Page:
8085 Architecture | 8085 microprocessor architecture
The intel 8085 is 8 bit size microprocessor produced by Intel in the year 1976. The major features of 8085 chip are 8 bit data bus, 16 bit address bus, 3.072 MHz internal clock frequency, 40 pin configuration etc. It uses +5V supply voltage for its operation. Let us understand 8085 microprocessor architecture with its internal modules or units.
The 8085 architecture consists of control unit, ALU, registers, accumulator, flags, program counter, stack pointer, Instruction register, memory address register, control register etc.
The 8085 chip is 8-bit general purpose microprocessor which can address 64K Byte size of memory.
Figure:1 8085 Microprocessor Architecture block diagram
Figure-1 depicts internal architecture of 8085 microprocessor.
Broadly 8085 architecture consists of three units viz.
processing unit, instruction unit, storage and interface unit.
➨Processing Unit consists of ALU, Accumulator, Status FLags and Temporary Register.
➨Instruction Unit consists of Instruction register, Instruction Decoder, Timing and Control Unit.
➨Storage and Interface Unit consists of general purpose regsiters, stack pointer(SP), program counter(PC), Increment/Decrement Register, Address Latch, Address/Data Latch.
➨The other three units are Interrupt Controller, Serial I/O Controller and Power Supply unit as shown in the figure.
All these hardware modules as part of 8085 architecture have been shown in the figure with its respective pins used in 8085 chip. Refer functions of all the 8085 pins below in the table.
8085 Pin Diagram
Figure:2 8085 Pin Diagram
Figure-2 depicts 8085 pin diagram.
8085 microprocessor has 40 pins. It uses +5V supply and runs on maximum frequency of about 3 MHz.
The pins on 8085 chip can be grouped into 6 groups:
• Address Bus
• Data Bus
• Control and Status Signals
• Power supply and frequency
• Externally Initiated Signals
• Serial I/O ports
|AD0 to AD7||There are bi-directional. They serve as address and data bus. During the instruction execution, these lines act as address bus initially and later serve as data bus lines. Externally Latch is interfaced with these lines.|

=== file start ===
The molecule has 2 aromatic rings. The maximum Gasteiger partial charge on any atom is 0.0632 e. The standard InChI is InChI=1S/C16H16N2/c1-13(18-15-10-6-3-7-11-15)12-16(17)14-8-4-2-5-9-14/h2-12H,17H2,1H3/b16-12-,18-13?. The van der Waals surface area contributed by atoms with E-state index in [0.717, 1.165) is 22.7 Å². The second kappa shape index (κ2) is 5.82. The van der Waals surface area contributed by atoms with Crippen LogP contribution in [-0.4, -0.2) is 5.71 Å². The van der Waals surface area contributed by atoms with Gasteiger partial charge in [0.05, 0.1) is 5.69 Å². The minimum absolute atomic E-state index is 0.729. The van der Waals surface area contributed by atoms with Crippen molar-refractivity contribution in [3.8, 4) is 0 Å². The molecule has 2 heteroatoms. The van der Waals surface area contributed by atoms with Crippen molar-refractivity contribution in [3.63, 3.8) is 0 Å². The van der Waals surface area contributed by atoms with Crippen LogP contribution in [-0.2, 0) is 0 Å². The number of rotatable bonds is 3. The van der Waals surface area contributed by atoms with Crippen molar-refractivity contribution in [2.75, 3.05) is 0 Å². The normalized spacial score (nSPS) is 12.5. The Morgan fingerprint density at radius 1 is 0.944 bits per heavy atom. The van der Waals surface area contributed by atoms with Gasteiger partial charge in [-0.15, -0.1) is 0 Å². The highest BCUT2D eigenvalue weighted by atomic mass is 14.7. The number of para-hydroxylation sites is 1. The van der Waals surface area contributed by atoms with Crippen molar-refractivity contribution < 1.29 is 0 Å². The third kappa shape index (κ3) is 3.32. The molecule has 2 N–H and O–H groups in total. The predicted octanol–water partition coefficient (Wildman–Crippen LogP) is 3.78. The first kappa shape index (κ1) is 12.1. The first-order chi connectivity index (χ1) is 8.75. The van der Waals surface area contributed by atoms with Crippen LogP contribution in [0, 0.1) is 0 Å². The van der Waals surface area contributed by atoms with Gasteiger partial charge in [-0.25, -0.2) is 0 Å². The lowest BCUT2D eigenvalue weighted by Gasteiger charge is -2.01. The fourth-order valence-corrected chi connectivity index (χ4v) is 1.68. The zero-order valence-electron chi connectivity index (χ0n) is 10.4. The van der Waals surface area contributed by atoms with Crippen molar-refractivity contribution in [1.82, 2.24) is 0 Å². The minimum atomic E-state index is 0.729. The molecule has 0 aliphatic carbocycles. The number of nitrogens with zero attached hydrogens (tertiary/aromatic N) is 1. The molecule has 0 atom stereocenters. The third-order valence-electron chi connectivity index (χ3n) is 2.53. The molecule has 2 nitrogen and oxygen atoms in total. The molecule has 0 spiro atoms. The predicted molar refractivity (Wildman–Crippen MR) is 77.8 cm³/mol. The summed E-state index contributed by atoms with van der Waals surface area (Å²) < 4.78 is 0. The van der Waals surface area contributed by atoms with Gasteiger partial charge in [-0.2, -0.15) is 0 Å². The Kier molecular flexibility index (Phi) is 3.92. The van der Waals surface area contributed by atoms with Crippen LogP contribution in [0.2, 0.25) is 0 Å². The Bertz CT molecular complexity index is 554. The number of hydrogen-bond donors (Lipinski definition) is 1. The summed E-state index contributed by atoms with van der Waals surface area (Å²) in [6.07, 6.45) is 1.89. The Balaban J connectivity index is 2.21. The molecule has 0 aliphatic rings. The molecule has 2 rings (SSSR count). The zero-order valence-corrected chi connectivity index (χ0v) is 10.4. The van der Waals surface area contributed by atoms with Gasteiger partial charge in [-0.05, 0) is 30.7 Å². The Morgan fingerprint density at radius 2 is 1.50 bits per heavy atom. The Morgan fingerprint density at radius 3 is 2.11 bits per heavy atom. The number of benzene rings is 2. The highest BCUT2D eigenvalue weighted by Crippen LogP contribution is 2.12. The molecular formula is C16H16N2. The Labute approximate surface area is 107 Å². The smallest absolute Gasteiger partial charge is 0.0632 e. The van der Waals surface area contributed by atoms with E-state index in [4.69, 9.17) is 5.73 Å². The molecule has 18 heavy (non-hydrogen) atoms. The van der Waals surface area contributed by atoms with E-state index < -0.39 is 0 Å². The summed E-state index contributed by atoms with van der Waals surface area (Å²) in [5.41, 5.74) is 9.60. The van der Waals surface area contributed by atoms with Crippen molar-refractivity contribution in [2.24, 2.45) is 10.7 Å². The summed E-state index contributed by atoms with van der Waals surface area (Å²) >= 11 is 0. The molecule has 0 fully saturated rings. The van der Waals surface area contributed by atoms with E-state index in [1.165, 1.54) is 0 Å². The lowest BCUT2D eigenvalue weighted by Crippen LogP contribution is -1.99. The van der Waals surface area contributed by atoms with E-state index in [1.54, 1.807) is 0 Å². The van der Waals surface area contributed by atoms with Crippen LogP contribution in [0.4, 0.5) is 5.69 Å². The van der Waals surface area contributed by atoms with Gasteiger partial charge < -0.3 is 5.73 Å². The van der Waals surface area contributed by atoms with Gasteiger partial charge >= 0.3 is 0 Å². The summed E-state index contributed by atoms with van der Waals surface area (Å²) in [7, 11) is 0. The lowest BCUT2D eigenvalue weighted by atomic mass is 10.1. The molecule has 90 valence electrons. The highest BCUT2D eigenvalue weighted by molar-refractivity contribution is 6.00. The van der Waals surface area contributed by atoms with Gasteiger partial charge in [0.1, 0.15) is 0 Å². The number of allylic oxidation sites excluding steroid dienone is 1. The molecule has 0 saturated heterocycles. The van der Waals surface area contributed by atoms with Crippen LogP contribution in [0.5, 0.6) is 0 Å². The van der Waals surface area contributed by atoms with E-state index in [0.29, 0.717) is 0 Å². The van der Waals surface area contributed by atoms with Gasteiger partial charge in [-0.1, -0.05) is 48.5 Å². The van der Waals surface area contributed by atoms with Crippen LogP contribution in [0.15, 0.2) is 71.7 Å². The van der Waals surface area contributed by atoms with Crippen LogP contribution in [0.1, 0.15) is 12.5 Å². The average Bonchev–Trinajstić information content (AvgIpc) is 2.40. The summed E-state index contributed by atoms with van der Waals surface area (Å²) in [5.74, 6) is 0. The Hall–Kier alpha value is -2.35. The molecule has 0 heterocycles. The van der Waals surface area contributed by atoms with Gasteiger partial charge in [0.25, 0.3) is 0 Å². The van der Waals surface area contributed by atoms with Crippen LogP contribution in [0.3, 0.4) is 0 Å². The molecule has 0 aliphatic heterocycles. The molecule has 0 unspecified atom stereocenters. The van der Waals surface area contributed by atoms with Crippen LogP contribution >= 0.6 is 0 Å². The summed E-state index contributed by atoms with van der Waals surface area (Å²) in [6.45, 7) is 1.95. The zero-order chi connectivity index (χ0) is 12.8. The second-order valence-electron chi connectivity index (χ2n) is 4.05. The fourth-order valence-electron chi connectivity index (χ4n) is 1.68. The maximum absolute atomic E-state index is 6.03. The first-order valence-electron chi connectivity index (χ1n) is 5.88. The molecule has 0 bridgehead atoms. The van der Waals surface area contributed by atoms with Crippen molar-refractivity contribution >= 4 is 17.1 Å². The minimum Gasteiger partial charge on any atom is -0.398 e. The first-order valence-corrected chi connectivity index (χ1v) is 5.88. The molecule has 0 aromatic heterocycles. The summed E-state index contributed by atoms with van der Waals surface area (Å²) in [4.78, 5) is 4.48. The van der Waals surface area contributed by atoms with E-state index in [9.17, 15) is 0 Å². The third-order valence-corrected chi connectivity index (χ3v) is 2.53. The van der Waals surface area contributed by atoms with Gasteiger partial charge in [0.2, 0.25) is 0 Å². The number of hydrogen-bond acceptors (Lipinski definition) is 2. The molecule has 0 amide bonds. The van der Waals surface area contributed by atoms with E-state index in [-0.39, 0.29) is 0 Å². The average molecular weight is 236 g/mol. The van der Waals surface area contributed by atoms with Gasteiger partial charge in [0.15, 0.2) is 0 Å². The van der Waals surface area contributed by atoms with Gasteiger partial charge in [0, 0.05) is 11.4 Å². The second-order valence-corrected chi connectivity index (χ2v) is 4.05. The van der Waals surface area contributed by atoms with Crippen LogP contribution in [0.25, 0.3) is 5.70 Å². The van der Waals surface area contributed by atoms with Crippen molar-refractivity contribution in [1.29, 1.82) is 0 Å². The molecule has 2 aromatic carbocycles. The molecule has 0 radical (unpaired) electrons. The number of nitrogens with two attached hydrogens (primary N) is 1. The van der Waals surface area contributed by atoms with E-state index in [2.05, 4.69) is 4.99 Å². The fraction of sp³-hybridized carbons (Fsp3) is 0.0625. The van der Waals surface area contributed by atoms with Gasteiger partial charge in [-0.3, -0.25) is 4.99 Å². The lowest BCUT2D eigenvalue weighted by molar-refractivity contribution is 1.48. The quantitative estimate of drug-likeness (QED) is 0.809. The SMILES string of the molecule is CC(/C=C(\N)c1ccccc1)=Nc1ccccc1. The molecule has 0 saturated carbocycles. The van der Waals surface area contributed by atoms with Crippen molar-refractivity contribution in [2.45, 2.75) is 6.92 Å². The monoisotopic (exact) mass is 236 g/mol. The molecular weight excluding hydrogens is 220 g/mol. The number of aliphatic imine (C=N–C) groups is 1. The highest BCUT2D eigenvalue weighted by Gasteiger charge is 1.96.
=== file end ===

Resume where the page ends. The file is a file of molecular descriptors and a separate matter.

|A8 to A15||These are address bus lines which are uni-directional.|
|ALE||(Address Latch Enable), it is a pulse which holds value 1 when AD-AD7 lines are used as address bus. It takes value 0 after this. This is used to enable latch connected externally.|
|RD'||Read signal which is active low.|
|WR'||Write signal which is active low.|
|IO/M'||This signal specifies whether the operation is a memory operation(IO/M' = 0) or a I/O operation (IO/M' = 1).|
|S1, S0||These are status signals which specify kind of operation being performed by
|SID||Serial Input Data line. The data on this line is loaded into accumulator bit-7 whenever a RIM instruction is executed.|
|SOD||Serial Output Data line. The output SOD is set or reset as specified by SIM instruction.|
|INTR||Input,Interrupt Request. It is used as a general purpose interrupt. INTR is enabled and disabled by the software. It is disabled by reset and immediately after an interrupt is accepted.|
|INTA'||Output, Interrupt acknowledge; It is used instead of RD during instruction cycle after an INTR is accepted. It can be used to activate 8259 interrupt chip or some other interrupt port.|
|RST5.5,RST6.5,RST7.5||These are three inputs which has same timing as INTR except they cause internal RESTART to be automatically inserted. RST 7.5 has highest priority, RST 5.5 has lowest priority. These interrupts have higher priority than INTR.|
|TRAP||Input, TRAP interrupt is a nonmaskable restart interrupt. It is unaffected by any mask or interrupt enable. It has highest priority of any interrupt.|
|RESET IN (Input)||Reset sets the Program Counter (PC) to zero. It resets interrupt enable and HLDA flipflops. None of the other flags or registers are affected. CPU is held in reset condition as long as RESET is applied.|
|RESET OUT (Output)||Indicates CPU is being reset. It can be used as system RESET. The signal is synchronized to the processor clock.|
|CLK OUT||An output clock pin to drive the clock of the rest of the system.|
|READY (Input)||If this signal is high during a read or write cycle, it indicates that memory or peripheral is ready to send or receive data. If READY is low, CPU will wait for READY to go HIGH before completing the read or write cycle.|
|HOLD (input)||HOLD indicates that another MASTER is requesting the use of Address and Data Buses. The microprocessor (CPU) upon receiving the Hold request. will relinquish the use of buses as soon as the completion of the current machine cycle. Internal processing can continue. The processor can regain the buses only after the Hold is removed.|
|HLDA (Output)|| HOLD ACKNOWLEDGE
It indicates that the CPU has received the Hold request and will relinquish the buses in the next clock cycle. HLDA goes low after the Hold request is removed. The CPU takes the buses one half clock cycle after HLDA goes low.
|X1,X2||These signals are inputs from crystal or clock generator.|
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